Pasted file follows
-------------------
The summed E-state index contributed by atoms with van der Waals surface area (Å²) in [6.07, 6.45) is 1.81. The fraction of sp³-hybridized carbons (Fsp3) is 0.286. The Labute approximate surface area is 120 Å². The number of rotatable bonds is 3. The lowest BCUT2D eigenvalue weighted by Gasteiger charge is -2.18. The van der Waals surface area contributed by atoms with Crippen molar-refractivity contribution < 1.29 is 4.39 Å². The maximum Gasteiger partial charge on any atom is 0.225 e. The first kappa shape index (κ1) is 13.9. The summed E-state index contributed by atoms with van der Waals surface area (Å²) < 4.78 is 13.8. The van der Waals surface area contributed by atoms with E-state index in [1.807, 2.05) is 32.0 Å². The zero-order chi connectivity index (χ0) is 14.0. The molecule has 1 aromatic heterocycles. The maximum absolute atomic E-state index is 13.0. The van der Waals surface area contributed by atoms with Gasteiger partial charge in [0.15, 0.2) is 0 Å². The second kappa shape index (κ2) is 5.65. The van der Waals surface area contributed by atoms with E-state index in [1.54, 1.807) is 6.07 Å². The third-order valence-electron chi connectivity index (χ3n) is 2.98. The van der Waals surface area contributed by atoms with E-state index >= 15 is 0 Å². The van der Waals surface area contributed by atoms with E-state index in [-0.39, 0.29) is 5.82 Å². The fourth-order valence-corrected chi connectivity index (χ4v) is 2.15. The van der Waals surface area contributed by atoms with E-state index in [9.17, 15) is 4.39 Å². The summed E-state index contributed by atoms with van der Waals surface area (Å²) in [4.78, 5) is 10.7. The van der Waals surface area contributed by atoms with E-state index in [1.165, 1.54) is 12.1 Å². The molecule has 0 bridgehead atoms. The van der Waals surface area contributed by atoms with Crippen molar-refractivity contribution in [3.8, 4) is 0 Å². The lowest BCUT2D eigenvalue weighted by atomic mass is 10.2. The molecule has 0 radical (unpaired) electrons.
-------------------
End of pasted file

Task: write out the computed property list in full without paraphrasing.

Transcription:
The summed E-state index contributed by atoms with van der Waals surface area (Å²) in [6.07, 6.45) is 1.81. The fraction of sp³-hybridized carbons (Fsp3) is 0.286. The Labute approximate surface area is 120 Å². The number of rotatable bonds is 3. The lowest BCUT2D eigenvalue weighted by Gasteiger charge is -2.18. The van der Waals surface area contributed by atoms with Crippen molar-refractivity contribution < 1.29 is 4.39 Å². The maximum Gasteiger partial charge on any atom is 0.225 e. The first kappa shape index (κ1) is 13.9. The summed E-state index contributed by atoms with van der Waals surface area (Å²) < 4.78 is 13.8. The van der Waals surface area contributed by atoms with E-state index in [1.807, 2.05) is 32.0 Å². The zero-order chi connectivity index (χ0) is 14.0. The molecule has 1 aromatic heterocycles. The maximum absolute atomic E-state index is 13.0. The van der Waals surface area contributed by atoms with Gasteiger partial charge in [0.15, 0.2) is 0 Å². The second kappa shape index (κ2) is 5.65. The van der Waals surface area contributed by atoms with E-state index in [1.54, 1.807) is 6.07 Å². The third-order valence-electron chi connectivity index (χ3n) is 2.98. The van der Waals surface area contributed by atoms with E-state index >= 15 is 0 Å². The van der Waals surface area contributed by atoms with E-state index in [-0.39, 0.29) is 5.82 Å². The fourth-order valence-corrected chi connectivity index (χ4v) is 2.15. The van der Waals surface area contributed by atoms with E-state index in [9.17, 15) is 4.39 Å². The summed E-state index contributed by atoms with van der Waals surface area (Å²) in [4.78, 5) is 10.7. The van der Waals surface area contributed by atoms with E-state index in [1.165, 1.54) is 12.1 Å². The molecule has 0 bridgehead atoms. The van der Waals surface area contributed by atoms with Crippen molar-refractivity contribution in [3.8, 4) is 0 Å². The lowest BCUT2D eigenvalue weighted by atomic mass is 10.2. The molecule has 0 radical (unpaired) electrons.